Detroit, MI (March 31, 2014) – Today, a federal court upheld the major provisions of Michigan's recently-enacted Right to Work law. Mark Mix, president of the National Right to Work Foundation, issued the following statement in response to the court's ruling:
"After suffering a major legislative defeat and being rejected by voters when they attempted to entrench forced unionism in the state constitution, Michigan union bosses are seeking to strike down Michigan's Right to Work law in the courts. In this case, AFL-CIO union lawyers argued that federal law preempts the enforcement of state Right to Work laws in several respects.
"Fortunately, the court dismissed the union lawyers' challenges to the core provisions of Michigan's Right to Work law and Michigan workers will continue to have the Right to Work without having to pay dues to an unwanted union."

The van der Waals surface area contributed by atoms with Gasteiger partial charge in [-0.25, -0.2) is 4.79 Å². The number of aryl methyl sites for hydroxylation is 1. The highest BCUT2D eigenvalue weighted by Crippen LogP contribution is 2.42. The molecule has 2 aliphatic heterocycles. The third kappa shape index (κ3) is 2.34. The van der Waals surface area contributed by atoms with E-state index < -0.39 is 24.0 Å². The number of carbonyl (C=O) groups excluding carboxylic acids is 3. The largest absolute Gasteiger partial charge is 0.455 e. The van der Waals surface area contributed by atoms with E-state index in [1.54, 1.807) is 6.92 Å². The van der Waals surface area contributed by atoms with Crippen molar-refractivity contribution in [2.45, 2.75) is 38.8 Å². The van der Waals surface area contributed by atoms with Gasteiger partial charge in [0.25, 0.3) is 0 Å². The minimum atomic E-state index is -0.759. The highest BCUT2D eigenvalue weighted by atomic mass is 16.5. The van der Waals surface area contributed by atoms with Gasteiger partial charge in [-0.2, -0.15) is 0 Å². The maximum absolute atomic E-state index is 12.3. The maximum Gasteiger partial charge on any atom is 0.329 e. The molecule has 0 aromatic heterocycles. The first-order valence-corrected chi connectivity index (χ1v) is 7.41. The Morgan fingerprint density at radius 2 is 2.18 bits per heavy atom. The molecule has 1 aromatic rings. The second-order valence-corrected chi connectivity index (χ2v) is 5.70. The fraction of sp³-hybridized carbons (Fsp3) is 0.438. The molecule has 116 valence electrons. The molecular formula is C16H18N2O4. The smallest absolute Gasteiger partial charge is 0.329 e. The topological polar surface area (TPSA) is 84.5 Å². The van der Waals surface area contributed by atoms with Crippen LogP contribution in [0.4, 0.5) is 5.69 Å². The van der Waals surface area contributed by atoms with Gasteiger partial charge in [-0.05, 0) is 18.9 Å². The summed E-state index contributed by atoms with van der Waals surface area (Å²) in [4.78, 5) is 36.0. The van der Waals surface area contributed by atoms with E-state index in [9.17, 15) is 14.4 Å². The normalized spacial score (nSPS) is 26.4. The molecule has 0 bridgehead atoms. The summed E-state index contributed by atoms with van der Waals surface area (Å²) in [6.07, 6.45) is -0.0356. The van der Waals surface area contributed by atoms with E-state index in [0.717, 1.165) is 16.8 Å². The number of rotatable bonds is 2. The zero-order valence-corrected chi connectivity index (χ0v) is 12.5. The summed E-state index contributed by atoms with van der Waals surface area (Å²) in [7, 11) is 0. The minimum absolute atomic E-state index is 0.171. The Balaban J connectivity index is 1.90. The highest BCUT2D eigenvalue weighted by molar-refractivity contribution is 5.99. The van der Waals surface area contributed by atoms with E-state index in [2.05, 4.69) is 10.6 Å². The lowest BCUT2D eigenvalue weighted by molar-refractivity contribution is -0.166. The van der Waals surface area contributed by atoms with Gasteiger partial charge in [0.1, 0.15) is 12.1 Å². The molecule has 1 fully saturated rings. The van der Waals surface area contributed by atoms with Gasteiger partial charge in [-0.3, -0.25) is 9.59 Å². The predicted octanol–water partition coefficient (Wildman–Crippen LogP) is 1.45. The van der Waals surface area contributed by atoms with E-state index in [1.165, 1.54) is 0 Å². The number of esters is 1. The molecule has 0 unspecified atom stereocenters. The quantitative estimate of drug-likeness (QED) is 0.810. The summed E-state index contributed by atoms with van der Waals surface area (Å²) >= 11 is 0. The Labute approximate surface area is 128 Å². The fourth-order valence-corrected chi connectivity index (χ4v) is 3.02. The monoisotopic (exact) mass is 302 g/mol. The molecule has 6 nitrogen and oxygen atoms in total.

With free legal assistance from Foundation staff attorneys, Terry Bowman, Brian Pannebecker, Aaric Lewis, and Robert Harris, filed a brief with the U.S. District Court for the Eastern District of Michigan in the case filed by Michigan State AFL-CIO union officials seeking to overturn the law.
All four workers are or were employed in workplaces where a forced dues contract was in place between their employers and union hierarchies before the Right to Work law was enacted. Consequently, the workers could be forced to pay union dues or fees just to keep their jobs, despite the fact they do not belong to the union nor sought the union's so-called "representation."
In the brief, Foundation staff attorneys pointed out that the 24 state private-sector Right to Work laws are protected under federal labor law and cite various federal and state precedents that support their argument. Despite several prior preemption challenges to other state Right to Work laws, there is not a single case invalidating a Right to Work law.
Michigan's Right to Work law states that no employee can be required to pay union dues as a condition of employment, but forced dues contracts between unions and employers entered into prior to the law's effective date remain in force throughout the state until they expire.